The crisis in Zimbabwe, for example, has cost Africa dearly. Foreign investors have fled the region and the South African rand has lost 25 percent of its value since 2000. According to The Observer [London] (Sept 30, 2001), Zimbabwe’s economic collapse had caused $37 billion worth of damage to South Africa and other neighboring countries. South Africa has been worst affected, while Botswana, Malawi, Mozambique, and Zambia have also suffered severely.

• ALL cases of MASSIVE looting and plunder of treasuries have been committed by dictators. The MEGA-BANDITS: Khaddafi (over $60 billion); Mubarak of Egypt ($40 billion), Ben Ali of Tunisia ($14 billion); Mobutu Sese Seko of Zaire ($10 billion); Babangida of Nigeria ($9 billion); Omar al-Bashir of Sudan ($7 billion); Abacha of Nigeria ($5 billion); Eyadema of Togo ($3 billion), etc.

• The MASSIVE plunder of Congo’s riches has ALL been orchestrated by dictators: Mobutu of Zaire, Kabila of Congo DR, dos Santos of Angola, Buyoya of Burundi, Kagame of Rwanda, Museveni of Uganda, Mugabe of Zimbabwe. Surprised that the Congolese are among the poorest in Africa and at the bottom of the UNDP Human Development Index?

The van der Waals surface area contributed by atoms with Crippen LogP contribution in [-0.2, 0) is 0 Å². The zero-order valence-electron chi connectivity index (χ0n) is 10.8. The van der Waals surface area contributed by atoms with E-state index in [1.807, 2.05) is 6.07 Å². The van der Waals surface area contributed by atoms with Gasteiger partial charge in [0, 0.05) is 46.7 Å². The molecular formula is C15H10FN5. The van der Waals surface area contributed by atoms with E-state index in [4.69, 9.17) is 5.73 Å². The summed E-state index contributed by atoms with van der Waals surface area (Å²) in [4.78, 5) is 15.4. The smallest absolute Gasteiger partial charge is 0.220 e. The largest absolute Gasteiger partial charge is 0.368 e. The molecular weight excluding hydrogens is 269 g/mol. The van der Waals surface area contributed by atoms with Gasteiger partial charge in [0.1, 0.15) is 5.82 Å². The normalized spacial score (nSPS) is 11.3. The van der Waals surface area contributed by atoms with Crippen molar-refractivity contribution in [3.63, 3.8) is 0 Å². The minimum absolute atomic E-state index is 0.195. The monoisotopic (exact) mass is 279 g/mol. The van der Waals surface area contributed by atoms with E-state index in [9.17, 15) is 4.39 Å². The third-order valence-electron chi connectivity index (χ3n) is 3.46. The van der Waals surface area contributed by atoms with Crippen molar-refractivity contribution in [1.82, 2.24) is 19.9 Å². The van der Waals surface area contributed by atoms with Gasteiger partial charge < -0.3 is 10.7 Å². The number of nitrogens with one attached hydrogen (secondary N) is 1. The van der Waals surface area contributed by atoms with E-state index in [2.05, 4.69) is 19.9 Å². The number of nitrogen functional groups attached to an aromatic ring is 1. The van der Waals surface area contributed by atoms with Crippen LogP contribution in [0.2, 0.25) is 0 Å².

• ALL the flagrant cases of human rights violation have occurred under dictatorships: Algeria, Angola, Cameroon, Chad, Eritrea, Ethiopia, Gambia, Ghana (Rawlings), Sudan, Uganda (Idi Amin, Obote), Zimbabwe, etc.

• ALL the 20 countries at the BOTTOM of the UNDP Human Development Index for 2012 are ruled or have been ruled by dictators. Here are the countries:
167 Benin                                               168 Gambia                                             169 Sudan
170 Côte d’Ivoire                                   171 Malawi                                              173 Zimbabwe
174 Ethiopia                                           175 Mali                                                   176 Guinea-Bissau

177 Eritrea                                           178 Guinea                                                179 Central African Republic
180 Sierra Leone                                 181 Burkina Faso                                     182 Liberia
183 Chad                                               184 Mozambique                                     185 Burundi
186 Niger                                              187 Congo, Democratic Republic of the